Signs of narcissism are often hard to spot in the beginning stages of a relationship, but over time, these signs can be seen more clearly.
This article will help you identify if your partner exhibits any of the tell-tale signs of narcissism.
Signs of Narcissistic Personality Disorder
Let's take a look at some behaviors that someone with narcissistic personality disorder (NPD) may present. While many of the following behaviors
can be indicative of narcissistic personality disorder, only a mental health professional can provide an accurate diagnosis.
You Don't Feel Connected
Your partner talks with you when it is convenient. However, they have never actually asked what your plans are for the future or how you can work together to build the life you want.
They constantly brag about themselves and their accomplishments and rarely show interest or ask questions about anything going on in your life. Their happiness comes from external sources such as prestige at work and money. You wonder if they are even capable of feeling romantic love or emotional connection.
You Feel Manipulated
Your spouse will make subtle threats throughout the relationship. They may not be direct with their words, but you'll get a sense that if you don't do something for them or give in to what they want, bad things will happen. Sometimes, it's easier just to go along with what they want even if you don't really agree with it. This is a way of controlling and manipulating their partners to get what they want.
Often, people in this kind of relationship forget what life was like before the manipulation started.
You Don't Feel Good Enough
You have feelings of inadequacy that don't match what you've accomplished in your life. Your spouse tends to put you down or make negative comments about the things that you do. You've lost touch with the things that you used to enjoy doing because you don't have time for them anymore.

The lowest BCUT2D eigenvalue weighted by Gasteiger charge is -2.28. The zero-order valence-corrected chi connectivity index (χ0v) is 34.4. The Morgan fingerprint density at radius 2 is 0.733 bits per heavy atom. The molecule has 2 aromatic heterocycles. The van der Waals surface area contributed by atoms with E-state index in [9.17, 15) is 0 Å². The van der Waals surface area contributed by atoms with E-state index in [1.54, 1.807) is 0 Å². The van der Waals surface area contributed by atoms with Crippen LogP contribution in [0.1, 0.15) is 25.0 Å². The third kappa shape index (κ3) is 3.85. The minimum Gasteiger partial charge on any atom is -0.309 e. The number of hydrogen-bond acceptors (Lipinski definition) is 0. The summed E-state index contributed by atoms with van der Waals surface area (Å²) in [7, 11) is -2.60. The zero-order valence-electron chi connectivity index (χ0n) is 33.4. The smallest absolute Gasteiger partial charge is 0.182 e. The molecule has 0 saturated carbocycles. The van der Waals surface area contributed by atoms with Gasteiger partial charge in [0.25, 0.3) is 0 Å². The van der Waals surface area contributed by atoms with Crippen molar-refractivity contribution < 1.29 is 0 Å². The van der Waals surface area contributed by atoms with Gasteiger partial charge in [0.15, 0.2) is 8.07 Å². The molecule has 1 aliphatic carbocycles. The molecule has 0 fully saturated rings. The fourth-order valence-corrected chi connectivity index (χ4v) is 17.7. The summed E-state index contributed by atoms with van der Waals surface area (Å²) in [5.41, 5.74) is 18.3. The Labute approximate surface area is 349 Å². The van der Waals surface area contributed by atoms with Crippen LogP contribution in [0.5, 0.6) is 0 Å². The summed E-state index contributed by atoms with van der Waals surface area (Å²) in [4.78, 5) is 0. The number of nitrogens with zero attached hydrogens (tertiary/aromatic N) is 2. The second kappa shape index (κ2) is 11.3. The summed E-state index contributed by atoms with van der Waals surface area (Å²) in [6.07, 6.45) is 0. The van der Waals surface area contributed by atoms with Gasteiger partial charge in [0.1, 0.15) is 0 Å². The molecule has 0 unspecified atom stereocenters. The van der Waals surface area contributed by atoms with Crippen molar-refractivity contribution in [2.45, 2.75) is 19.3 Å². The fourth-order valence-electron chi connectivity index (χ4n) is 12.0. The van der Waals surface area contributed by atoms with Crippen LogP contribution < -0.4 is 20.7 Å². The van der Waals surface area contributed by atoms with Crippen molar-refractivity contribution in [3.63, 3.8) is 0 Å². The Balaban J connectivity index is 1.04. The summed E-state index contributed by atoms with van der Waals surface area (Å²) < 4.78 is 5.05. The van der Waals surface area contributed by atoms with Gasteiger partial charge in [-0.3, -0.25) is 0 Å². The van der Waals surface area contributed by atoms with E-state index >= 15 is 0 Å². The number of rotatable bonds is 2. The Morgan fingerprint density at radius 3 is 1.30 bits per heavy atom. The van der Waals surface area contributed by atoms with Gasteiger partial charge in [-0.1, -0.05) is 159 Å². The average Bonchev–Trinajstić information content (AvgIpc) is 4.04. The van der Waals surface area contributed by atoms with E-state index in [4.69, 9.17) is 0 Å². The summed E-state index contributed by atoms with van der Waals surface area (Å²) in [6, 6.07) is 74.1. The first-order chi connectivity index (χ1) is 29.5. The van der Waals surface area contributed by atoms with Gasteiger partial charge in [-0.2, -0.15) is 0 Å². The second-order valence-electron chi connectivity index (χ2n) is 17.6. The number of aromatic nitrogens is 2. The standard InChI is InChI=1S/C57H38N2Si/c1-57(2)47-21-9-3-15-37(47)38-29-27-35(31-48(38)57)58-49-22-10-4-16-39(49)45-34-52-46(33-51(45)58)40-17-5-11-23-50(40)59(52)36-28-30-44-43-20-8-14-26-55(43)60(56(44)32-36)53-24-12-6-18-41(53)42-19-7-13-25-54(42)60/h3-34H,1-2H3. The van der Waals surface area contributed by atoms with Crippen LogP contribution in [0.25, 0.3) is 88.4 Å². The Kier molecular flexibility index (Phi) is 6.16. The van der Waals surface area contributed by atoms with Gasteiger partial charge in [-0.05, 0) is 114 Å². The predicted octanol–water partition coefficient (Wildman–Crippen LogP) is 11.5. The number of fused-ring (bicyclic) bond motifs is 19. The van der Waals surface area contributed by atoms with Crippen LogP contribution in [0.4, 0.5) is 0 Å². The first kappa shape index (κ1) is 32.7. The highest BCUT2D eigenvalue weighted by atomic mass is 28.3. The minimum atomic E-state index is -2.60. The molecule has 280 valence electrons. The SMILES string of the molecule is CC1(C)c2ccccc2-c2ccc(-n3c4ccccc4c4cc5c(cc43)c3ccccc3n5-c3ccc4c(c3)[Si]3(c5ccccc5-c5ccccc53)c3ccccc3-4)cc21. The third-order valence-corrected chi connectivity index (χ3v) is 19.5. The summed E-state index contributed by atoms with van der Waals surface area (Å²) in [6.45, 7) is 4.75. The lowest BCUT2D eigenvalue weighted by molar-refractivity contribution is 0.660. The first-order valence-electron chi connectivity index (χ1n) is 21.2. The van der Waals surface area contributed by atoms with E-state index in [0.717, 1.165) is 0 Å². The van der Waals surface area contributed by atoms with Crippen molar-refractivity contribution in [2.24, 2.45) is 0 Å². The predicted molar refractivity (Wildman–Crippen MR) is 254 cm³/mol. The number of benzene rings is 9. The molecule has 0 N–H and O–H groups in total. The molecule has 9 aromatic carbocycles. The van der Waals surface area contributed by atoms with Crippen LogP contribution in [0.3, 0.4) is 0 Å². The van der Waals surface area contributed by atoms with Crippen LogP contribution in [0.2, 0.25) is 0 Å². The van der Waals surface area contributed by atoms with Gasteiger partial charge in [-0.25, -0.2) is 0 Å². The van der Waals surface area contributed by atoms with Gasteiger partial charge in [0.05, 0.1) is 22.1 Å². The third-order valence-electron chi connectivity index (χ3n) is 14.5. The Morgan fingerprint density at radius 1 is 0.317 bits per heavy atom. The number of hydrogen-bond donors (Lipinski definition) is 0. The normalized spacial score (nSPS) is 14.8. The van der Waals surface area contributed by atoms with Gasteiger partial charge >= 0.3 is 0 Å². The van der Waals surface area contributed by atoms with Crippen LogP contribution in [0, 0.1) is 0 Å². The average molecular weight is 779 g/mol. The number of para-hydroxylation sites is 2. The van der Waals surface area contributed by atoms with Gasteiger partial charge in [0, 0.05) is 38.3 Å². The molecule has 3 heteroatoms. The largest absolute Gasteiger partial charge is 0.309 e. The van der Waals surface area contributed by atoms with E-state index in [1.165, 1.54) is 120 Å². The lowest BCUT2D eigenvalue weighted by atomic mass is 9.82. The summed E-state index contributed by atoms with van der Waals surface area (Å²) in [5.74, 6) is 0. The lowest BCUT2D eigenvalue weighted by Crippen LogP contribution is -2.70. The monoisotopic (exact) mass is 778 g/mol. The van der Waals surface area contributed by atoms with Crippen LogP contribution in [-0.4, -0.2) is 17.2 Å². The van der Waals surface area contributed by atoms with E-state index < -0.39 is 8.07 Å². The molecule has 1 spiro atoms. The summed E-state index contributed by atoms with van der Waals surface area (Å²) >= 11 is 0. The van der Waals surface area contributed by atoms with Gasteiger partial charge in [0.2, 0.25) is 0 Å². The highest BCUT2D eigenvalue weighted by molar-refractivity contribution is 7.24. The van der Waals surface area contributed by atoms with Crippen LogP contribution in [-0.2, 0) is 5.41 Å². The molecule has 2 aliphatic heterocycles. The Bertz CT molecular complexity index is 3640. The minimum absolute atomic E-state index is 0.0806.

Maybe you're always tired and it's difficult to get out of bed in the morning. You've begun hiding things from family or friends or feel ashamed about what goes on in your life. You lie to cover up the things that your spouse does or does not do.
You're Constantly Being Gaslighted
When someone constantly denies things that you know to be true, they are gaslighting you. This is often seen in abusive or controlling relationships and is a common tactic among narcissists.
For example, your spouse may make a comment like "You just don't remember right" about something that you know happened. They will gaslight you into believing that certain things never happened or that they did things because of something you did or said first.
Your spouse may tell lies about your behavior and try to twist reality so that it fits their version of events rather than what really happened. You might begin second-guessing yourself and feel like you're going crazy.
If your spouse does this in front of family members and friends, those people may start to think the problem is with you instead of your partner. It can be difficult for others to realize what happens behind closed doors because your spouse appears so charming on the surface.
You Avoid Conversations
It may seem as though every conversation with your spouse ends in an argument no matter how hard you try to stay calm and not get upset by what they say or do. The narcissist constantly tries to push your buttons to get you to react; controlling others' emotions gives them a sense of satisfaction.
Often, it's easier to avoid having a conversation entirely than to deal with the constant mind games.
You Feel Responsible for Everything
Narcissists think that everything is always someone else's fault, including the things that they do wrong. You won't get an apology from a narcissistic person. Narcissists don't see other people as being on equal footing with them so it makes sense why apologizing would be out of the question.
Your narcissistic spouse likely never takes responsibility for their actions and always blames you. If something goes wrong, it is your fault even if they were the one to blame.
Everything bad that happens in their life is somehow because of you, which leaves you feeling like there's nothing that you can do right.
You're Walking on Eggshells
Do you feel as though you're walking on eggshells because you never know when your spouse is going to be in one of their moods?